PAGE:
Many of us will remember 2016 for a few words that will forever echo somewhere in the pits of our brains.
“Trump,” for one, but also “bigly,” “alt-right,” and others we constantly heard during the presidential election season and its aftermath. But Merriam-Webster has a less discussed word on its mind that is apparently also on the minds of many dictionary users: Fascism.
Fascism, as of Nov. 29, was Merriam-Webster’s most-looked-up word of the year, which means it’s the leading candidate for the dictionary’s annual “word of the year.”
The folks behind the Merriam-Webster Twitter account are not happy with this, and on Tuesday they tried to get followers behind a campaign to look up other words. Read more…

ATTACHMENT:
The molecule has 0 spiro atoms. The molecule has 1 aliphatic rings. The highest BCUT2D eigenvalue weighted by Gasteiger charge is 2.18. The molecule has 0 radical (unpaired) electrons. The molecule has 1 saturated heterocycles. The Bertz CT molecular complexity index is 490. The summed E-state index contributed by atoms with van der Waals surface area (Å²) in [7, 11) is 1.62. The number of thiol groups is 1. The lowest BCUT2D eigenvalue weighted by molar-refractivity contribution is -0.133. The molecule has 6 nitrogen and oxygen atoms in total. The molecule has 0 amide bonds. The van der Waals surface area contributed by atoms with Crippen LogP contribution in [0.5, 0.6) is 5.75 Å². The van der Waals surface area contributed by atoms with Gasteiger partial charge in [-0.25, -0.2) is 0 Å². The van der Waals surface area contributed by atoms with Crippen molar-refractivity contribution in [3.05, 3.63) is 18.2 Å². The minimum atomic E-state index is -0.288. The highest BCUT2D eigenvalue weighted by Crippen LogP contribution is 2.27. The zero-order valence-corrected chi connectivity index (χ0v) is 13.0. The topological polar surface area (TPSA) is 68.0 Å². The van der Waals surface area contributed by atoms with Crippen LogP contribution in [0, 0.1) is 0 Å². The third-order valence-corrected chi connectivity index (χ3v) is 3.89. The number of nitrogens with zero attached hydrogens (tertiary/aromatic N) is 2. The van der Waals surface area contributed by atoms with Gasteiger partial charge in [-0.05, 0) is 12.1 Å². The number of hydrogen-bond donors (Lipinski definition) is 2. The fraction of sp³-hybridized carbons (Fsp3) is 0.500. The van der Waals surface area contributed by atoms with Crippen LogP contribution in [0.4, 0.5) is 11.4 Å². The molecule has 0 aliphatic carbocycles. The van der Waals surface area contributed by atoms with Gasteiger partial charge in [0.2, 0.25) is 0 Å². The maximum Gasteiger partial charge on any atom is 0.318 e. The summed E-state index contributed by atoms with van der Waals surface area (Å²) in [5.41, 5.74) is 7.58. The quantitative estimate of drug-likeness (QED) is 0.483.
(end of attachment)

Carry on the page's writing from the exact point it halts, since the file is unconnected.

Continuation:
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In a year in which the president-elect of the United States made severely restricting Muslim immigration and building a wall between America and Mexico primary parts of his election platform, it’s no surprise that Dictionary.com chose “xenophobia” as its word of the year.
The site defines “xenophobia” as “1.fear or hatred of foreigners, people from different cultures, or strangers; 2.fear or dislike of the customs, dress, etc., of people who are culturally different from oneself.”
In a statement, Dictionary.com noted the underlying theme of major news stories in 2016 led to the choice of “xenophobia.” These stories included the 2016 U.S. presidential election, the Brexit vote, police shootings, Syria’s refugee crisis and transsexual rights. Read more…
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